Form 2B City University of Hong Kong Information on a Course offered by Department of Applied Social Sciences with effect from Summer 2014 Part I Course Title:
Social Sciences Theories for Social Work
No. of Credit Units:
Medium of Instruction:
Medium of Assessment:
Prerequisites: (Course Code and Title):
Precursors: (Course Code and Title):
Equivalent Courses: (Course Code and Title):
Exclusive Courses: (Course Code and Title):
Part II 1.
Course Aims This course aims to introduce the foundational knowledge in social sciences for social work. Selected social sciences perspectives such as relational theory, attachment theory, theories of psychosocial development, social psychological theories, theories of abnormal psychological development, conflict theory, structural theories, feminist perspective, and post-modern perspectives will be taught and used for analysing social problems such as adolescent drug abuse, family violence, mental illness; and human predicaments such as death and dying, traumas, aggression and violence. Similarities and differences of selected perspectives will be highlighted, and the importance of a multi-dimensional understanding of and strategies in dealing with social problems and human predicaments will also be stressed. This is a supplementary course and is designed to help students who have little to no knowledge of social sciences to get familiarized with fundamental theories and concepts in selected disciplines in social sciences. The course is run in an intensive mode and is to be completed within the first four weeks of the semester, including weekends.
Students who (1) are non-social sciences graduates, or (2) have taken either psychology or sociology but not the other, are required to complete this course. Students who have knowledge of basic psychology (i.e. Sessions 3-6) or sociology (Sessions 7-9) would only need to take the relevant sessions that they have not taken in their previous studies. 2.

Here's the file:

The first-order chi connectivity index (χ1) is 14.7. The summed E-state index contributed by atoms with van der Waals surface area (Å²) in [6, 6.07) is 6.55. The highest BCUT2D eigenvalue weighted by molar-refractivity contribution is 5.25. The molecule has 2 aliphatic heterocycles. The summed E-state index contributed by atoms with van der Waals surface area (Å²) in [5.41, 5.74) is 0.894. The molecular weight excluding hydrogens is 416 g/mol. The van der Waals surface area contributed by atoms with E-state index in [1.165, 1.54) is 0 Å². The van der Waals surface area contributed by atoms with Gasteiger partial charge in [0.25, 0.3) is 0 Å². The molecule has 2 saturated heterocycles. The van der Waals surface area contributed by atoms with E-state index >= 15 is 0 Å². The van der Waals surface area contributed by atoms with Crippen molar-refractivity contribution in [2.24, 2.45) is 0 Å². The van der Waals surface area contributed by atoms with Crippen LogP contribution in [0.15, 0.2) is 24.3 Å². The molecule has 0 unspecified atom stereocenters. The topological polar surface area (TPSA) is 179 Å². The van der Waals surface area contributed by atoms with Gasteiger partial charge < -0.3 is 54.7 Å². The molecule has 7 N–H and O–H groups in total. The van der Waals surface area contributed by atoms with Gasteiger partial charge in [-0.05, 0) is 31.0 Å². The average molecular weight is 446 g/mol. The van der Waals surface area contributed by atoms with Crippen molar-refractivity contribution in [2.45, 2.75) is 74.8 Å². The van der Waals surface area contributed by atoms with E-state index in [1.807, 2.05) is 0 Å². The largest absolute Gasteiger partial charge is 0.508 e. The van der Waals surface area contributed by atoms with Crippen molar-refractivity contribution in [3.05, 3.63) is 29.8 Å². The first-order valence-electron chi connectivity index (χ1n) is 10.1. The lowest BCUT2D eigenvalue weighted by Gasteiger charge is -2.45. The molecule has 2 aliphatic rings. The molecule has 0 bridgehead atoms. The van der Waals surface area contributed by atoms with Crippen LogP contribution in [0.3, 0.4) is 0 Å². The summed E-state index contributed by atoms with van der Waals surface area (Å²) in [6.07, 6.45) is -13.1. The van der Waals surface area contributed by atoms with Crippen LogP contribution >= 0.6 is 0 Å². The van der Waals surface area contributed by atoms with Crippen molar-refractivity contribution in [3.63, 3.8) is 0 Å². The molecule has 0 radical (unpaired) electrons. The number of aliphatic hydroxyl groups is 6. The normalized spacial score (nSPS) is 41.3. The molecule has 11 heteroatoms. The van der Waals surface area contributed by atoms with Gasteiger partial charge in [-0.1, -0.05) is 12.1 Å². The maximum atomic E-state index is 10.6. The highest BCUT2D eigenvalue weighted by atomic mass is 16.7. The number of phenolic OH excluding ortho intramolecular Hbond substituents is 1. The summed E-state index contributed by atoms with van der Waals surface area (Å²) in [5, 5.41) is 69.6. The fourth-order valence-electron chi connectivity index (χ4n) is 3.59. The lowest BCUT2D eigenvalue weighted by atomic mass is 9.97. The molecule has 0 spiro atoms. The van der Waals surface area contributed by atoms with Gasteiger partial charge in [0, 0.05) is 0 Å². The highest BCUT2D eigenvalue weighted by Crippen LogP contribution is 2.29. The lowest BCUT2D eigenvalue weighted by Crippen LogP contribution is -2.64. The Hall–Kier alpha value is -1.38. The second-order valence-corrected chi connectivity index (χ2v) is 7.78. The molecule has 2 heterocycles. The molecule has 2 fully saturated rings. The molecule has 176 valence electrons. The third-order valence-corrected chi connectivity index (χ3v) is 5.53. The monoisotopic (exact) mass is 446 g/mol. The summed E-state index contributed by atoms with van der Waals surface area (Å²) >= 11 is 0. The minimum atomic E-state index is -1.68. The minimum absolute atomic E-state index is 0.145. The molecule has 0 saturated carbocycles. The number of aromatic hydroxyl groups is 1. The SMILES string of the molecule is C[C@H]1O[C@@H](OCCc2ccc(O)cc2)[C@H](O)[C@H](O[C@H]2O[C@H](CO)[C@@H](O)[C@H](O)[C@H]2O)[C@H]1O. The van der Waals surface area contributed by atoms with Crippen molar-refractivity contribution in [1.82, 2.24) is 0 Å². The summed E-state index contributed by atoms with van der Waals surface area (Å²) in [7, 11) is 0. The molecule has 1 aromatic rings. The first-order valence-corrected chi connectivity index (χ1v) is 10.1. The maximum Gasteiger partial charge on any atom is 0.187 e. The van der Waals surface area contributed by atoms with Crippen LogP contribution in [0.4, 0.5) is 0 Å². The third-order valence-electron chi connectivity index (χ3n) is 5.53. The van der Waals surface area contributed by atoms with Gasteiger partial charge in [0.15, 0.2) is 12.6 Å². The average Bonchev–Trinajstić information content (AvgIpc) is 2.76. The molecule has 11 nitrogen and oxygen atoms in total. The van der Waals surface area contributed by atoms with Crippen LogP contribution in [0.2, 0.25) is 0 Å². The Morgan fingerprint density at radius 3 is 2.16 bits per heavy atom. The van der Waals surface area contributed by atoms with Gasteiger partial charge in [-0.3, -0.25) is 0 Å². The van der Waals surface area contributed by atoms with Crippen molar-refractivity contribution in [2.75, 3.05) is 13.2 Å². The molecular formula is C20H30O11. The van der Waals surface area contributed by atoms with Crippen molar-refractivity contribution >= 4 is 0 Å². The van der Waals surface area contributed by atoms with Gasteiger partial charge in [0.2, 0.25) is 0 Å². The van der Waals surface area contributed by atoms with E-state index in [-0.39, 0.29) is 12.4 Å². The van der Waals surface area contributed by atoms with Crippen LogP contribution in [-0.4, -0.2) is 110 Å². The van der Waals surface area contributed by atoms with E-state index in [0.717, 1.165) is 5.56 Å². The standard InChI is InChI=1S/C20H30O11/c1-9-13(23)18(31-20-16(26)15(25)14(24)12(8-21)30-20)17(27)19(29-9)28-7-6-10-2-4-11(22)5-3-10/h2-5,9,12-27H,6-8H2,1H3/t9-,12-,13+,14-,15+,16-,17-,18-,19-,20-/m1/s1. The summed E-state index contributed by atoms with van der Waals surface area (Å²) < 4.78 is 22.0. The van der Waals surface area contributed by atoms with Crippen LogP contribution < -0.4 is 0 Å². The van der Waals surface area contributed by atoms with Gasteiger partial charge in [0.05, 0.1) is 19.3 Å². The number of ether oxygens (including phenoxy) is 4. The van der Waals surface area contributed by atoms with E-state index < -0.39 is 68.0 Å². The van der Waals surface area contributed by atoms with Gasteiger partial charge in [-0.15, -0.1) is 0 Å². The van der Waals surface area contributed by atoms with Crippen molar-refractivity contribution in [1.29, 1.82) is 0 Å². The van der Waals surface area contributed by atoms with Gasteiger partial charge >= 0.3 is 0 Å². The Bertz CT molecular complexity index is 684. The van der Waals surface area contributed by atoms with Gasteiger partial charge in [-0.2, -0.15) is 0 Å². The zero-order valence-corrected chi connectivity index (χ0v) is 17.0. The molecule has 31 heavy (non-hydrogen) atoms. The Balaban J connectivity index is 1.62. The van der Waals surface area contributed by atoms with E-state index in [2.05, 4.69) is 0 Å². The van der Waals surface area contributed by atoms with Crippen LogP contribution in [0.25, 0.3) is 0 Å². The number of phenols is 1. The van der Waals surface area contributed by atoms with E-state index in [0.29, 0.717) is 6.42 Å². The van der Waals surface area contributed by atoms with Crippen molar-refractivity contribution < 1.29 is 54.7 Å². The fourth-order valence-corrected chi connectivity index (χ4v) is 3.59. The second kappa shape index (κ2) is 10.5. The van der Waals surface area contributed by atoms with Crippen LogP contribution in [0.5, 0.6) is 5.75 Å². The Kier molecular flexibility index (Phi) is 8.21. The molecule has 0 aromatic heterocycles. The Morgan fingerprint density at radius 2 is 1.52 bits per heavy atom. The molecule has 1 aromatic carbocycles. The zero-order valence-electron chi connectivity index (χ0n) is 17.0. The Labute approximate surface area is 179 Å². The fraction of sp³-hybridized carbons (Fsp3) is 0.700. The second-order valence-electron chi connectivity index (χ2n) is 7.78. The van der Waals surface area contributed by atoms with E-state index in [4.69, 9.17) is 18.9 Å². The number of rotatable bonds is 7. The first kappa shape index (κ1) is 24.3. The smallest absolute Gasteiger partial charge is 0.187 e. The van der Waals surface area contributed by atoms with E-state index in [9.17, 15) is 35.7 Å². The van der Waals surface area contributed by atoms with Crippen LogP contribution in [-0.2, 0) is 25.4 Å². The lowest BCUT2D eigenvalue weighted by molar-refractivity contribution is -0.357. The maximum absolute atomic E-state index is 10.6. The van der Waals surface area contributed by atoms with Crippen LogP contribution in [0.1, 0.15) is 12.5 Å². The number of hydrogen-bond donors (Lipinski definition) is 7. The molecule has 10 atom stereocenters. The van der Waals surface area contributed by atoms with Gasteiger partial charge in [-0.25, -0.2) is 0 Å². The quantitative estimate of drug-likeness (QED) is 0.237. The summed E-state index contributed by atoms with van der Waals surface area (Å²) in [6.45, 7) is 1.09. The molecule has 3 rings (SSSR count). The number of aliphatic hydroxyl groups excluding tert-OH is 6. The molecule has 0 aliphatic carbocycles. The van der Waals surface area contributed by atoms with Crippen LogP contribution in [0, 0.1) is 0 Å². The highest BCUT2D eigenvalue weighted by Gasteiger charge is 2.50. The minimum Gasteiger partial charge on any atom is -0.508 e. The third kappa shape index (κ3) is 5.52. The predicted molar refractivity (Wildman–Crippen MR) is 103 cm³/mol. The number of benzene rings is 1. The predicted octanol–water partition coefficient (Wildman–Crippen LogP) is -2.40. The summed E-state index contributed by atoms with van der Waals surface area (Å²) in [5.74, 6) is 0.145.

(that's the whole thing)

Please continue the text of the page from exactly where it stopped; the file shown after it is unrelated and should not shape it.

Course Intended Learning Outcomes (CILOs) Upon successful completion of this course, students should be able to: No. 1.
CILOs Identify the theoretical underpinnings of major social science perspectives for understanding social problems and human predicaments; Apply the theories to critically analysing social problems and human predicaments; Examine critically the strengths and weaknesses of different social science theories for the understanding of social problems and human predicaments; and Appreciate the multi-dimensional nature of understanding and solving social problems and human predicaments.
Teaching and learning Activities (TLAs)
(Indicative of likely activities and tasks designed to facilitate students’ achievement of the CILOs. Final details will be provided to students in their first week of attendance in this course)
TLA1: Lecture Lectures are used to introduce the concepts of respective social science theories and perspectives and its application to social situations and problems. Evaluation of the strengths and weaknesses of respective social science theories and perspectives will be carried out in the lectures. TLA2: Video Illustration In order to stimulate students’ understanding and application of learnt social science theories and perspectives to real-life situations and human predicaments, audio visual materials will be used to reach the said effects, in which documentaries, television series and related case and news reports are adopted to enhance students’ learning.
TLA3: Group Discussion Students will be divided into groups in the second part of the lecture to discuss the learnt social science theories and perspectives in that lecture through related topics and questions provided, which aims to enhance their usage and application of the core elements of the social science theories and perspectives learnt. TLA4: Student Presentation
Student presentations allow students to form groups to present a topic that will have them apply a chosen theor(ies) to a specific social problem and issue as a theoretical framework to interpret that social problem and issue and act as the conceptual underpinnings for how to solve the social problem and issue in the chosen topic. 4.
Assessment Tasks/Activities (Indicative of likely activities and tasks designed to assess how well the students achieve the CILOs. Final details will be provided to students in their first week of attendance in this course)
CILO No. CILO 1-4 CILO 1-4
Type of Assessment Tasks/ Activities Class Participation Group Presentation
Weighting 10% 20%
Individual Term Paper